A Culturally Responsive Approach to Discussing Thanksgiving in the Classroom

Last week we explored going beyond “The Single Story”. Today, educator Lindsay Barrett offers a culturally responsive approach to discussing Thanksgiving in the Classroom. More in this series: Discussions of holidays can be challenging for teachers to navigate. School expectations can range from complete avoidance to blind participation in longstanding outdated projects and events.

The Harvest Discussions honoring the bounty of a harvest need not be limited to today’s stereotypical Thanksgiving menu or even what the colonists and Wampanoag actually ate. Food and Family Limiting multicultural teaching to discussions of different foods could be considered lingering in the “tip of the iceberg” category referenced above.

Arab, Muslim & Arabic Educational & Cultural Resources by A Crafty Arab. A Crafty Arab recommendations for Arab world, Muslim culture & Arabic educational and cultural resources to learn about the Middle East & North Africa.

Arab, Muslim & Arabic Educational & Cultural Resources by A Crafty Arab

Hopefully these lists are able to help any children educators or caregivers in search of diverse literature. Please follow A Crafty Arab on Facebook, Instagram, Pinterest, or Twitter to see when updates are added. Links include affiliate urls, which help support this blog. Arabic Alphabet Animal Poster is Here! Arabic Colors Animal Poster is here! Arabic Alphabet Card App is Here {Free Download} Free Arabic Alphabet Coloring Pages {Printable} Arabic Alphabet Coloring Book is Here! If you are a visual person, the following Pinterest board contains educational books that are for or about Arab and Muslim children. Crafty Arab Muslim Children Books 2020 Arab Muslim Children Books {Resource} 2019 Arab Muslim Children Books {Resource} 5+ Disabled Muslim Children Books {Resource} Racism explained to kids. Four Ways Teachers Can Support Students of Color.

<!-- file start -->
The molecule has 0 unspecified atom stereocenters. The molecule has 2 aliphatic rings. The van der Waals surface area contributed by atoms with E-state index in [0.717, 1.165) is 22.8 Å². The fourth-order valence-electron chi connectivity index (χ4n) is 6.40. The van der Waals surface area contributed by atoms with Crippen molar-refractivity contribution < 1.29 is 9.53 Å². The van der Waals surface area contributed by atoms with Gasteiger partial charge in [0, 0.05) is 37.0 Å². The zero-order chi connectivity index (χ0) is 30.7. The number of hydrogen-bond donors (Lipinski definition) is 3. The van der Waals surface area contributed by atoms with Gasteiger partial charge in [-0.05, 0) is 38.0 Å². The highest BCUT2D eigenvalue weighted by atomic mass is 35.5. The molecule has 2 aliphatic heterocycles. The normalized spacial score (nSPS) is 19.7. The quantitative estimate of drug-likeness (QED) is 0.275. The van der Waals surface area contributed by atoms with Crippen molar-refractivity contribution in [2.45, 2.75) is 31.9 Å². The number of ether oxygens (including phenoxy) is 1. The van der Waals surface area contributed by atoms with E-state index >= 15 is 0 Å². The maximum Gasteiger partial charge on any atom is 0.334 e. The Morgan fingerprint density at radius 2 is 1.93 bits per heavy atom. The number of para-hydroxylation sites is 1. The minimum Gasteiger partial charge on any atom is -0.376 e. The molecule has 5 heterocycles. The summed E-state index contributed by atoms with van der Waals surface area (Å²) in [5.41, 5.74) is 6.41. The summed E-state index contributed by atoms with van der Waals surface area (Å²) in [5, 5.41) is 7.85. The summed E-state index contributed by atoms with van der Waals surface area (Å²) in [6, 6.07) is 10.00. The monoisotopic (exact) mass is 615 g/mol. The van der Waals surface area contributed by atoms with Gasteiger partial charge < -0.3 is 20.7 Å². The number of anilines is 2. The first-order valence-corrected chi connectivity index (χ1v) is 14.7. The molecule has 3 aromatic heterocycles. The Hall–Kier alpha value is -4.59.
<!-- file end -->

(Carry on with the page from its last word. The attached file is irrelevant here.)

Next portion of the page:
10 things every white teacher should know when talking about race. This week on the Truth for Teachers podcast: 10 things every white teacher should know when talking about race in the classroom Let’s start by addressing the elephant in the room–why I am talking only to white people?

10 things every white teacher should know when talking about race

Isn’t that racist? (Hold that question in your mind, because I want you to ask yourself that same question again after you’ve read my words here, and see if your thought process has changed.) I’m specifically addressing white people in this episode because around 83% of teachers in the U.S. are white. Most of you reading my blog are in fact, white. They have literally no idea what to say, or feel like they don’t understand the history of people of color enough to contribute much to the conversation. This can’t happen, teacher friends. Now, I am no expert on race relations in America. People of color have no choice but to think about and understand race on a daily basis. Click play to listen to the episode, or download it to listen on the go: 1. 2. 3. No, you’re not crazy. 4. Culturally Responsive Teaching: 4 Misconceptions.